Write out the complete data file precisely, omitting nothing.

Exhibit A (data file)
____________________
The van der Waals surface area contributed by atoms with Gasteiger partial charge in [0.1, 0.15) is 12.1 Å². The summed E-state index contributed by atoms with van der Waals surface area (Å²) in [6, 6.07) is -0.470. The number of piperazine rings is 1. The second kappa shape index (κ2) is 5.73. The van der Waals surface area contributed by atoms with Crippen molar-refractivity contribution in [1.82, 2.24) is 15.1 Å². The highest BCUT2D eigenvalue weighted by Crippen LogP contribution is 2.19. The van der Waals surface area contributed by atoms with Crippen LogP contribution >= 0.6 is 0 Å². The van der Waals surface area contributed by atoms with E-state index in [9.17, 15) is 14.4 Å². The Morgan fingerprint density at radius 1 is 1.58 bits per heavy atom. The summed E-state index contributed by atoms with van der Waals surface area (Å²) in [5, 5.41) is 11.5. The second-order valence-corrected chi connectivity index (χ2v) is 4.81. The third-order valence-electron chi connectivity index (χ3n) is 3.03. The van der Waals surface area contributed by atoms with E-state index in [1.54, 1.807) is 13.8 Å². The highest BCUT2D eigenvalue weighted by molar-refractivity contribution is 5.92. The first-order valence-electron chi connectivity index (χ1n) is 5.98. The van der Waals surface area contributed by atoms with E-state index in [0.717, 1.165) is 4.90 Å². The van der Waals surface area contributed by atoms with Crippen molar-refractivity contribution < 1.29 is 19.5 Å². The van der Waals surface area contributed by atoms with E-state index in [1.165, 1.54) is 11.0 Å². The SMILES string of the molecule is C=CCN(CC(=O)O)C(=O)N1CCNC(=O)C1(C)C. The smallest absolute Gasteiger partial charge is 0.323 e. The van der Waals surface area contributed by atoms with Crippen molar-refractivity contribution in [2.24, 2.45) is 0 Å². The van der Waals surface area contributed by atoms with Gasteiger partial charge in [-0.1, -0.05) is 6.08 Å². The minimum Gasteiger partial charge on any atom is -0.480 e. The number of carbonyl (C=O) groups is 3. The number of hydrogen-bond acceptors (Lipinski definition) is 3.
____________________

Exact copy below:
The van der Waals surface area contributed by atoms with Gasteiger partial charge in [0.1, 0.15) is 12.1 Å². The summed E-state index contributed by atoms with van der Waals surface area (Å²) in [6, 6.07) is -0.470. The number of piperazine rings is 1. The second kappa shape index (κ2) is 5.73. The van der Waals surface area contributed by atoms with Crippen molar-refractivity contribution in [1.82, 2.24) is 15.1 Å². The highest BCUT2D eigenvalue weighted by Crippen LogP contribution is 2.19. The van der Waals surface area contributed by atoms with Crippen LogP contribution >= 0.6 is 0 Å². The van der Waals surface area contributed by atoms with E-state index in [9.17, 15) is 14.4 Å². The Morgan fingerprint density at radius 1 is 1.58 bits per heavy atom. The summed E-state index contributed by atoms with van der Waals surface area (Å²) in [5, 5.41) is 11.5. The second-order valence-corrected chi connectivity index (χ2v) is 4.81. The third-order valence-electron chi connectivity index (χ3n) is 3.03. The van der Waals surface area contributed by atoms with E-state index in [1.54, 1.807) is 13.8 Å². The highest BCUT2D eigenvalue weighted by molar-refractivity contribution is 5.92. The first-order valence-electron chi connectivity index (χ1n) is 5.98. The van der Waals surface area contributed by atoms with E-state index in [0.717, 1.165) is 4.90 Å². The van der Waals surface area contributed by atoms with Crippen molar-refractivity contribution < 1.29 is 19.5 Å². The van der Waals surface area contributed by atoms with E-state index in [1.165, 1.54) is 11.0 Å². The SMILES string of the molecule is C=CCN(CC(=O)O)C(=O)N1CCNC(=O)C1(C)C. The smallest absolute Gasteiger partial charge is 0.323 e. The van der Waals surface area contributed by atoms with Crippen molar-refractivity contribution in [2.24, 2.45) is 0 Å². The van der Waals surface area contributed by atoms with Gasteiger partial charge in [-0.1, -0.05) is 6.08 Å². The minimum Gasteiger partial charge on any atom is -0.480 e. The number of carbonyl (C=O) groups is 3. The number of hydrogen-bond acceptors (Lipinski definition) is 3.